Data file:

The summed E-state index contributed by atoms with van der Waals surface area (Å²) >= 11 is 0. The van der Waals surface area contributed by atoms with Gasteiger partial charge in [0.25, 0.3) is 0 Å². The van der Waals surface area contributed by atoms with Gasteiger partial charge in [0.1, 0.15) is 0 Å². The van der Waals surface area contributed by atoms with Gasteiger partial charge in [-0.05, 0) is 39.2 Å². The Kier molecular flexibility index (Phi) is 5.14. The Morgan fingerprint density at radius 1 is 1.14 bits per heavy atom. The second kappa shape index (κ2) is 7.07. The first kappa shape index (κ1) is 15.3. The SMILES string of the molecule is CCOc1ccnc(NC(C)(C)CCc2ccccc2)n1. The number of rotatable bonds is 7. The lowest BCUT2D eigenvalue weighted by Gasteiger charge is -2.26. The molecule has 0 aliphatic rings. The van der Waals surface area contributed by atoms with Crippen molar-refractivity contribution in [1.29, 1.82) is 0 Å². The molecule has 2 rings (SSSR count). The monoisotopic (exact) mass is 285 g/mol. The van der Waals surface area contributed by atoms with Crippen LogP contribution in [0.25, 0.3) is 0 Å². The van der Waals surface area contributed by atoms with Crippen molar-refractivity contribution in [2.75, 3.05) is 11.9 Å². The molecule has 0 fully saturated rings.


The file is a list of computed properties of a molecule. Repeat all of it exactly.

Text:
The summed E-state index contributed by atoms with van der Waals surface area (Å²) >= 11 is 0. The van der Waals surface area contributed by atoms with Gasteiger partial charge in [0.25, 0.3) is 0 Å². The van der Waals surface area contributed by atoms with Gasteiger partial charge in [0.1, 0.15) is 0 Å². The van der Waals surface area contributed by atoms with Gasteiger partial charge in [-0.05, 0) is 39.2 Å². The Kier molecular flexibility index (Phi) is 5.14. The Morgan fingerprint density at radius 1 is 1.14 bits per heavy atom. The second kappa shape index (κ2) is 7.07. The first kappa shape index (κ1) is 15.3. The SMILES string of the molecule is CCOc1ccnc(NC(C)(C)CCc2ccccc2)n1. The number of rotatable bonds is 7. The lowest BCUT2D eigenvalue weighted by Gasteiger charge is -2.26. The molecule has 0 aliphatic rings. The van der Waals surface area contributed by atoms with Crippen molar-refractivity contribution in [1.29, 1.82) is 0 Å². The molecule has 2 rings (SSSR count). The monoisotopic (exact) mass is 285 g/mol. The van der Waals surface area contributed by atoms with Crippen LogP contribution in [0.25, 0.3) is 0 Å². The van der Waals surface area contributed by atoms with Crippen molar-refractivity contribution in [2.75, 3.05) is 11.9 Å². The molecule has 0 fully saturated rings.